Anthologies Abound

PJ Sharon, here. Another Tuesday has come upon us—much too quickly in my opinion. If you haven’t noticed how time is flying by, you have either been in prison, or have been living in a cave. Not to poke fun, but it really does seem like our days are short a few hours. The energy is all but frantic around me, and everyone is hustling to keep pace. With recreational time at a premium, there has been a resurgence in the popularity of short stories, and writers are jumping on board to meet the needs of readers to have a quick story fix.

This is good news for writers. It not only offers us a chance to perhaps try something new, short stories are a great way to keep readers interested and entertained in the long months between full-length releases. Although I’ve never been one to write short stories, when the opportunity arose to collaborate with other authors, I happily accepted the challenge.

Since D.D. Scott began her “All for Indies” Anthologies last year, I’ve noticed lots of Indie-published authors following suit…and readers are loving it. What better way to get a taste of a new author’s style or to have several quick reads available in one, very affordable book. Here are a few treats you might like for Halloween.

I’m excited to be a part of this project with some very excellent storytellers. My short story prequel to WANING MOON is among these spooky shorts just in time for All Hallows Eve. SOUL REDEMPTION gives readers a peek inside the mind of Lily Carmichael’s thirteen-year-old brother Zephron, who has to deal not only with teenage hormones, but a dark power that threatens to take him over–a very creepy prospect indeed. This 15,000 word short story leaves you asking, “What would I do?” Read the first chapter on WATTPAD.

In honoring D.D. Scott’s “Great books at great prices” motto, this anthology is available for .99 cents at Amazon, and Smashwords.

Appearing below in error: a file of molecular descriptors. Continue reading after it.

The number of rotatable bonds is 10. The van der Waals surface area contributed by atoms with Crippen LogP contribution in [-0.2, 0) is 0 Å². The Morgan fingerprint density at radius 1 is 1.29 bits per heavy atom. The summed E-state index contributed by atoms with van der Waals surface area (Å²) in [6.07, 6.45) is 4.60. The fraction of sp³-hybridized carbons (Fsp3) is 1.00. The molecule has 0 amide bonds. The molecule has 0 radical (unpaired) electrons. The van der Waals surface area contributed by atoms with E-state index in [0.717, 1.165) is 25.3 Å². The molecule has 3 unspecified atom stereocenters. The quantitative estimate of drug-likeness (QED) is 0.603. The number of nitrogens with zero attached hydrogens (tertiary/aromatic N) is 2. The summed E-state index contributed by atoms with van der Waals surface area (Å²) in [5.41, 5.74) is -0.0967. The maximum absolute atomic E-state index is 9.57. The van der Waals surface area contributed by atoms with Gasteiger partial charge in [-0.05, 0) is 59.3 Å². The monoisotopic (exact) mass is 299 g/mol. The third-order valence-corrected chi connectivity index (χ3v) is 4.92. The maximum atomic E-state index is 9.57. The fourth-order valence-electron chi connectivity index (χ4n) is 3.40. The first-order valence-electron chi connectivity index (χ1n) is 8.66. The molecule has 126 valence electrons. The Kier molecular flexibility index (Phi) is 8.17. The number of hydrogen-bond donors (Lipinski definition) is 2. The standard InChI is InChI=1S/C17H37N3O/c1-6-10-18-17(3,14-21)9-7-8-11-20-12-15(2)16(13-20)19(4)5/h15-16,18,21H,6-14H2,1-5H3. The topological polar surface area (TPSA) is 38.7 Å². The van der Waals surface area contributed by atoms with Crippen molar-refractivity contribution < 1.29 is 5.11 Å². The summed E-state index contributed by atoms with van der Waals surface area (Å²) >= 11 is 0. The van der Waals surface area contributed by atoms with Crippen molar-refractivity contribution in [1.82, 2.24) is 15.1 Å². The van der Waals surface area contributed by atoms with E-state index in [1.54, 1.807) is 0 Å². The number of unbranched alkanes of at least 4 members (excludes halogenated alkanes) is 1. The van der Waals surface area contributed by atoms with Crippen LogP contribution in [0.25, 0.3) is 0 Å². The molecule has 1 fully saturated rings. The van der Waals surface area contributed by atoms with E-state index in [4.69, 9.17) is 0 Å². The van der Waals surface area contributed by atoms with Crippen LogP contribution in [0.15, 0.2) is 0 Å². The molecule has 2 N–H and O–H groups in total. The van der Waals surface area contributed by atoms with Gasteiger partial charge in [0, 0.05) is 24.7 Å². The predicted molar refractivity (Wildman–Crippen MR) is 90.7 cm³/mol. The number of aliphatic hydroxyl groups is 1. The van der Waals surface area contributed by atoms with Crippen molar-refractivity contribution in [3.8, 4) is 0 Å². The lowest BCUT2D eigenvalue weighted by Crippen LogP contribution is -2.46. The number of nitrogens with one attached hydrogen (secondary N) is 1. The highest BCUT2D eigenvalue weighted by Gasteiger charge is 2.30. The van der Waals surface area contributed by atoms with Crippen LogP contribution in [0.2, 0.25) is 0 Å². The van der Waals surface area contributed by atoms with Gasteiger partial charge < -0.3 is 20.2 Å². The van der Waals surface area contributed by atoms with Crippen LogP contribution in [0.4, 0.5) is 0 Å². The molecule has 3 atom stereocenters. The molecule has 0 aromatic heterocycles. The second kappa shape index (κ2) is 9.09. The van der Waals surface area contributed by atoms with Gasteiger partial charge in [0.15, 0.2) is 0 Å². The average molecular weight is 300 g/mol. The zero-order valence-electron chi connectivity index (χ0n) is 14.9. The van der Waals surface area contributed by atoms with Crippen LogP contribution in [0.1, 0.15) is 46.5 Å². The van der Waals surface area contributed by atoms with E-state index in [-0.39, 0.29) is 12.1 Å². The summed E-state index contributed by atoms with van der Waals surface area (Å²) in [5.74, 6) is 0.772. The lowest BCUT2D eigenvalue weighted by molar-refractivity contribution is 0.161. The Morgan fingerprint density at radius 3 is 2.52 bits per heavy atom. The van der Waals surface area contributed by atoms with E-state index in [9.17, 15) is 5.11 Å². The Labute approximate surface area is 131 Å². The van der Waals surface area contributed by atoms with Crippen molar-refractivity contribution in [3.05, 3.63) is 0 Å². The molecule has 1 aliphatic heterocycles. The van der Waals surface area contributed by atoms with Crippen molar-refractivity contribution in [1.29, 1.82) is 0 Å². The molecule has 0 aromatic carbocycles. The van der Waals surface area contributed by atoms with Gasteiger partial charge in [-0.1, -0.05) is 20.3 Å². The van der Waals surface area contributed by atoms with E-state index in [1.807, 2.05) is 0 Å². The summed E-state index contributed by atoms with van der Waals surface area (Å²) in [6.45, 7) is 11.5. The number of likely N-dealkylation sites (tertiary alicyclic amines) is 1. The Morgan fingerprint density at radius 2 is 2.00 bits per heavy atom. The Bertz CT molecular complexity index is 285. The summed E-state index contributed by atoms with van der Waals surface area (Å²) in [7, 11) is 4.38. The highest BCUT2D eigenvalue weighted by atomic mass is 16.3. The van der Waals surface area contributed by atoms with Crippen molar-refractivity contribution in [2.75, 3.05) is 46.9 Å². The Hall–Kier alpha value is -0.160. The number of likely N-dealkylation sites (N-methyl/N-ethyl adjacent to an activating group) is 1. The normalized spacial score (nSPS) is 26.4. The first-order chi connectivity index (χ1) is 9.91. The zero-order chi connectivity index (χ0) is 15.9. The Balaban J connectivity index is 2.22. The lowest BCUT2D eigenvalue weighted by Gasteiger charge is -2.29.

If that isn’t enough to set off your fright meter, here are some more fabulously written short stories for your speed-reading pleasure.

Many of my friends from the WG2E Street team contributed to this one and I have to say, they did an amazing job scaring the heck out of me as I read by Kindle light all alone in my big old farmhouse in the woods while my husband was traveling. I know…crazy, right? But don’t we all love a bit of suspense and ghoulishness this time of year?

Tales from the Mist is available on Amazon for $4.99, a bargain for these ten creepy stories by ten fabulous authors! Check out the book’s Amazon page for details on contributing authors and their stories.

How about you? Have you read any good anthologies recently? Do you like short stories?
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17 thoughts on “Anthologies Abound”

  1. Hi PJ,
    The anthologies are plentiful this time of year! I think it’s a great thing. Busy people want to enjoy great stories, but may not have the time to devote to longer novels. A good short story, or better yet, several short stories in one book, are perfect.
    I just bought the Spooky Shorts anthology, and am eager to dig in.

  2. Hey, Greg. Thanks for stopping by. I’m almost done with the Tales from the Mist Anthology and loved your King of Rats story. So creative, entertaining and well written. I’ll never look at mice or rats the same way again, LOL. Giles was an excellent villain! Thanks for the case of the creeps, bro:-) Hope you enjoy the Spooky Shorts.